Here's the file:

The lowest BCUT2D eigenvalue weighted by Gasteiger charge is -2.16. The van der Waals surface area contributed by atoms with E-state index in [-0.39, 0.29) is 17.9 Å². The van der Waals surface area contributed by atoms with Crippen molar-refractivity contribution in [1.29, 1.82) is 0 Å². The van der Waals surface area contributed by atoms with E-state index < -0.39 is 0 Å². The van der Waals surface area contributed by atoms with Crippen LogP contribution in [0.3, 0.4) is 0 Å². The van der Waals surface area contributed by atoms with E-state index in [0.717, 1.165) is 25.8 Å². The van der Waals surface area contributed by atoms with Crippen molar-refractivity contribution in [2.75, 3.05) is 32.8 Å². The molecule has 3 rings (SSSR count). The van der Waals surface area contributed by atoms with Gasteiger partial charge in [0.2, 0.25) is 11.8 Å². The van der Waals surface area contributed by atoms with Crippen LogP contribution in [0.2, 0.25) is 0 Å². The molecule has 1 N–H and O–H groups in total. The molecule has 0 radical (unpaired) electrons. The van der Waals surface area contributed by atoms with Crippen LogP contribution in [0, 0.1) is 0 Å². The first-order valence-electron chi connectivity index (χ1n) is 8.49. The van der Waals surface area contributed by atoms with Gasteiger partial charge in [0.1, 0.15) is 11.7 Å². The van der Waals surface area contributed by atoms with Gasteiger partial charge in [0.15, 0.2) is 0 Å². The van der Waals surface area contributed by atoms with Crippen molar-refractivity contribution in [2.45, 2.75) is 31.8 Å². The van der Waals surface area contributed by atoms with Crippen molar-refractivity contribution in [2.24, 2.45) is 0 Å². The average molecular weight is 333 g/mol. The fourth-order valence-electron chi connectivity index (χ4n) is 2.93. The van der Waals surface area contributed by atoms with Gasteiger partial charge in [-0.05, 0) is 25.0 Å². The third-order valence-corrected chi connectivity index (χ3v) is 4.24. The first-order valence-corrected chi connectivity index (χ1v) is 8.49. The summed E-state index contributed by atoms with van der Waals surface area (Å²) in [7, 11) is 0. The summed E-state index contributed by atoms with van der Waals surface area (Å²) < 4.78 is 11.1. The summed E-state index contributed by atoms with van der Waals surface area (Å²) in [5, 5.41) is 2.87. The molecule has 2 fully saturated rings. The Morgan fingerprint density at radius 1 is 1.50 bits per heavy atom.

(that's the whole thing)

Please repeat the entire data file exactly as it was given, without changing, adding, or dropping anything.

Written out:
The lowest BCUT2D eigenvalue weighted by Gasteiger charge is -2.16. The van der Waals surface area contributed by atoms with E-state index in [-0.39, 0.29) is 17.9 Å². The van der Waals surface area contributed by atoms with Crippen molar-refractivity contribution in [1.29, 1.82) is 0 Å². The van der Waals surface area contributed by atoms with E-state index < -0.39 is 0 Å². The van der Waals surface area contributed by atoms with Crippen LogP contribution in [0.3, 0.4) is 0 Å². The van der Waals surface area contributed by atoms with E-state index in [0.717, 1.165) is 25.8 Å². The van der Waals surface area contributed by atoms with Crippen molar-refractivity contribution in [2.75, 3.05) is 32.8 Å². The molecule has 3 rings (SSSR count). The van der Waals surface area contributed by atoms with Gasteiger partial charge in [0.2, 0.25) is 11.8 Å². The van der Waals surface area contributed by atoms with Crippen LogP contribution in [0.2, 0.25) is 0 Å². The molecule has 1 N–H and O–H groups in total. The molecule has 0 radical (unpaired) electrons. The van der Waals surface area contributed by atoms with Crippen LogP contribution in [0, 0.1) is 0 Å². The first-order valence-electron chi connectivity index (χ1n) is 8.49. The van der Waals surface area contributed by atoms with Gasteiger partial charge in [0.1, 0.15) is 11.7 Å². The van der Waals surface area contributed by atoms with Gasteiger partial charge in [0.15, 0.2) is 0 Å². The van der Waals surface area contributed by atoms with Crippen molar-refractivity contribution in [2.45, 2.75) is 31.8 Å². The van der Waals surface area contributed by atoms with Crippen molar-refractivity contribution in [2.24, 2.45) is 0 Å². The average molecular weight is 333 g/mol. The fourth-order valence-electron chi connectivity index (χ4n) is 2.93. The van der Waals surface area contributed by atoms with Gasteiger partial charge in [-0.05, 0) is 25.0 Å². The third-order valence-corrected chi connectivity index (χ3v) is 4.24. The first-order valence-corrected chi connectivity index (χ1v) is 8.49. The summed E-state index contributed by atoms with van der Waals surface area (Å²) in [7, 11) is 0. The summed E-state index contributed by atoms with van der Waals surface area (Å²) < 4.78 is 11.1. The summed E-state index contributed by atoms with van der Waals surface area (Å²) in [5, 5.41) is 2.87. The molecule has 2 fully saturated rings. The Morgan fingerprint density at radius 1 is 1.50 bits per heavy atom.